Saving Chanel, but losing the web

Much to the dismay of pretty much everyone on the web, a federal judge decided yesterday to allow luxury brand Chanel to seize and shutter 228 web domains that it argued offered counterfeit versions of its products.

The decision, and the process by which it was made, are ridiculous. A judge based in Nevada issued a death sentence for these sites without so much as a hearing. And none of these sites was given a chance to make its case before the sentence was carried out.

In an even more troubling move, the judge has ordered Google to remove these sites from its index. Search is the gateway to the Internet – the modern day access to information. The government telling a search engine which sites it may include in its index sounds like censorship to most people.

But a bad decision based on a bad process doesn’t mean that there’s not a real underlying problem here. Anytime a user can go to a search engine, search for a Chanel product and end up getting a knock-off instead, that’s a problem. And not just an annoyance. It’s a full-fledged security problem.

Clever search engine optimization professionals are experts at positioning sites of dubious quality on the first page of results on a search engine. There is no branding that allows sites of high quality to distinguish themselves at a casual glance from those of content farms, spammers or knock-off sites. Indeed, it’s the opposite. These sites are specifically designed to look legitimate. So consumers can be completely unaware they’re not on a company’s official site.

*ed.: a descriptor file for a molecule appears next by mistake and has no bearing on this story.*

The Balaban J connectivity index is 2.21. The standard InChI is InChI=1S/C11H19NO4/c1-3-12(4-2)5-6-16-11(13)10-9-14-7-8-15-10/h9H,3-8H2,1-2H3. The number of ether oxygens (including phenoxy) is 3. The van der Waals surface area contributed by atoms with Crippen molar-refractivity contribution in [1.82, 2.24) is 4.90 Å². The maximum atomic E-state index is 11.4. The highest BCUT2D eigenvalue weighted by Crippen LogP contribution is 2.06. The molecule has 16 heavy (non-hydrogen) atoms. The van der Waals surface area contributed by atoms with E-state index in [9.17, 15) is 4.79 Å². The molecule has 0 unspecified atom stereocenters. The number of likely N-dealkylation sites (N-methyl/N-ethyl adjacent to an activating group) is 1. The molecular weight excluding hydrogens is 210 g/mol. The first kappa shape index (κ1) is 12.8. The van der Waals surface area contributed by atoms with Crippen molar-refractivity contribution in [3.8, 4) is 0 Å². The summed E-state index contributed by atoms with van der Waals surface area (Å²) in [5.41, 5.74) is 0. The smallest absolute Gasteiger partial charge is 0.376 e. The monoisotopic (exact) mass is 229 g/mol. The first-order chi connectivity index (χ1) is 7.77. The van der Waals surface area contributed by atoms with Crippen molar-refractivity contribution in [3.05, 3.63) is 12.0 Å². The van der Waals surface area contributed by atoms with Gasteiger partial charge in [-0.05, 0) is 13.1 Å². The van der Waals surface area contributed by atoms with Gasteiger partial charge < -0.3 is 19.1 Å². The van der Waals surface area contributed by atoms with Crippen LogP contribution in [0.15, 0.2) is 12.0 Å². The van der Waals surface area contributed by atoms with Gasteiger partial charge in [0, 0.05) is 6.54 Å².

Ignoring First Amendment issues for a moment, having a federal judge curating a multibillion-page search index is a little like putting a finger in the hole of the dam without realizing there are 100 more holes draining the same lake. The web did not become a littered cesspool overnight, and it won’t be cleansed in one day by one judge issuing one arbitrary ruling.

A number of technology companies are already at work on tools and services that could solve this problem. My own company, Blekko, for example, uses human experts to curate the web and tell us which sites are shady. Our curators cull the results across hundreds of vertical topics and surface the results they think offer the best information.

Then, of course, there’s Facebook, which is itself a form of curation and one of the reasons many people think the social network will be such a huge threat in search. Facebook users don’t “like” sites that are spam, so user curation has the potential to create an incredibly high-quality index.

And now Microsoft’s Bing admits it is using its own editors to curate results. The search company has said its editors eliminated many holiday shopping and information sites because content on the sites is too thin. Google this year issued another update to its algorithm in an effort to improve its machine’s ability to recognize and kill spam.

Another approach to the problem is the new peer-to-peer search model developed by YaCy. The peer-to-peer network approach is interesting as it uses your browser history — a form of curation — as its index. Only sites that users have actually visited are returned in search results.

And there’s Quora, which skips the middleman search engine altogether and asks users directly for answers to specific questions. No doubt, human-supplied answers are going to trump algorithm-served answers every time.

It’s time to face the facts: The Web is more and more the Wild West every day. Search spam is now one of the fastest growing inroads for malicious attacks. It’s time to start thinking about how to improve security in search. If we need spam filters to protect us from malicious email attacks, then we also need something to protect us from getting ripped off by phony web sites or having our computers trashed because we click on a malicious link in search results.

Rich Skrenta is cofounder and CEO of search engine startup Blekko. A serial entrepreneur, Skrenta previously cofounded news site Topix and NewHoo, a crowdsourced web directory acquired by Netscape in 1998.

blog comments powered by Disqus